Another thing was transport. There was only one more ship sailing from the east coast to Holland this season. If I wanted to get a boat over to Holland this side of the new year, there was not much time left. I had a list of all the boats for sale on the east coast of the US, from Chesapeake Bay up to Maine. Many emails went over the ocean and my good friend Margriet (a translator) helped me a lot when the English language was sometimes not clear to me.

At the end of September I booked a trip to NY and tried to contact the owners or brokers of all the boats near Vixen. I arranged to stay with my uncle and borrow his car to visit the boats. Annapolis Sailyard, represented by Richard Kahn, the broker for Bracer wrote: " Although I have a boatshow I will get you on board Bracer, because she is a great boat and you will not be disappointed".

Before leaving the Netherlands I called Margriet to thank her for all the effort she had put into translating things for me and told her I was really going to the States.

"What a coincidence," she said because my husband and I are also going to NY that weekend!" We had a wonderful stay in NY and looked at Vixen and all the sights of NY city. It was not possible to see any other boats that weekend.

Back in Holland it proved too complicated for two private persons to work out a deal on Vixen and make all the arrangements necessary to bring her over to Holland... So, no Tartan?

But after a few day I started thinking. It would be too complicated - and expensive - to go to the USA for every single boat that might be interesting, so I would have to find another way.


So, I called Annapolis Sailyard and asked Richard Kahn if they were used to International transports and exporting boats? The answer was: " Yes sir, that is our daily business." I replied ", "OK, then maybe you can get me on board Bracer - but in Europe! This was the start of a really hectic week.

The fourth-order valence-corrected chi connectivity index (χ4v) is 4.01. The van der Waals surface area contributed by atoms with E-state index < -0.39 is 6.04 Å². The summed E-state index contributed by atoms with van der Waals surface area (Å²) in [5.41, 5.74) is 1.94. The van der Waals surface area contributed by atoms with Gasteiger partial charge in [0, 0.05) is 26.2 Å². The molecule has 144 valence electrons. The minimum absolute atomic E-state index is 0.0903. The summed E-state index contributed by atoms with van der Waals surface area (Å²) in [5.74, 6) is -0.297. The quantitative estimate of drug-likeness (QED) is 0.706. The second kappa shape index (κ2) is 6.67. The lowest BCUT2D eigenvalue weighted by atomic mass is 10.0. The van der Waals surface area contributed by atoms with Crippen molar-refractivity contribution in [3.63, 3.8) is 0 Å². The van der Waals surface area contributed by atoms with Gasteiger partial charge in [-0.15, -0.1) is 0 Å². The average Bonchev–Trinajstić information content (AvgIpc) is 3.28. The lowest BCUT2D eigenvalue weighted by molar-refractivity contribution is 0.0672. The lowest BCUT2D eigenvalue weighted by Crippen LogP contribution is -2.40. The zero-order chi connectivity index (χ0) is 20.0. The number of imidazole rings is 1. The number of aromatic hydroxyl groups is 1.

If the boat was worth its price I wanted to buy her, but then it would need to be on board the freighter the following week!? Well, as we say in Holland, where there is a will there is a way!

But how can you know whether you can trust people you have never met and who live on the other side of the Ocean? And what if they lie? And, and, and, etc...

I asked the S&S office for the name of a reliable surveyor. Mitchell Gibbons Neff referred me to Fred Wise, who did a great and very quick survey job. His comments: "Ok, the boat is above average but not perfect. If that is what you are looking for, lets go ahead". I replied: "Ok let's go ahead!"

Meanwhile I was sending and receiving one email after another about insurance, transport documents, payments etc. Richard was working on the documents, delivery skipper, etc. in the USA. To avoid any mistakes and misunderstandings, every email was also checked by George Colligan, Rob Snoeks (S&S Ass.), Margriet and Jan Maarten Boissevain (of Sevenstar).

Meanwhile Bracer was sailed to Baltimore, where George Colligan saw her and was able to tell me a lot about her, in words and in photos.

George also joined Bracer as she was taken to the freighter and gave a progress report as she was being lifted on board the freighter. We opened our first bottle of celebratory champagne!


On 30 October the Scheldegracht headed for Europe - the Netherlands or Belgium. On 23 November Scheldegracht arrived in Zeebrugge, Belgium. Just before our departure to Zeebrugge I checked my mail and found Susan's awful sad message about George's passing. It gave us a very black feeling.

In Zeebrugge Bracer was lifted off the Scheldegracht and indeed, as Richard Kahn had promised me, she did not disappoint me! She is a great boat and the basics are good.

The first time I touch Bracer

We have since sailed Bracer to her winter berth and have started a major refit operation.


Maarten, Paulien, Anne & Michiel Dudok van Heel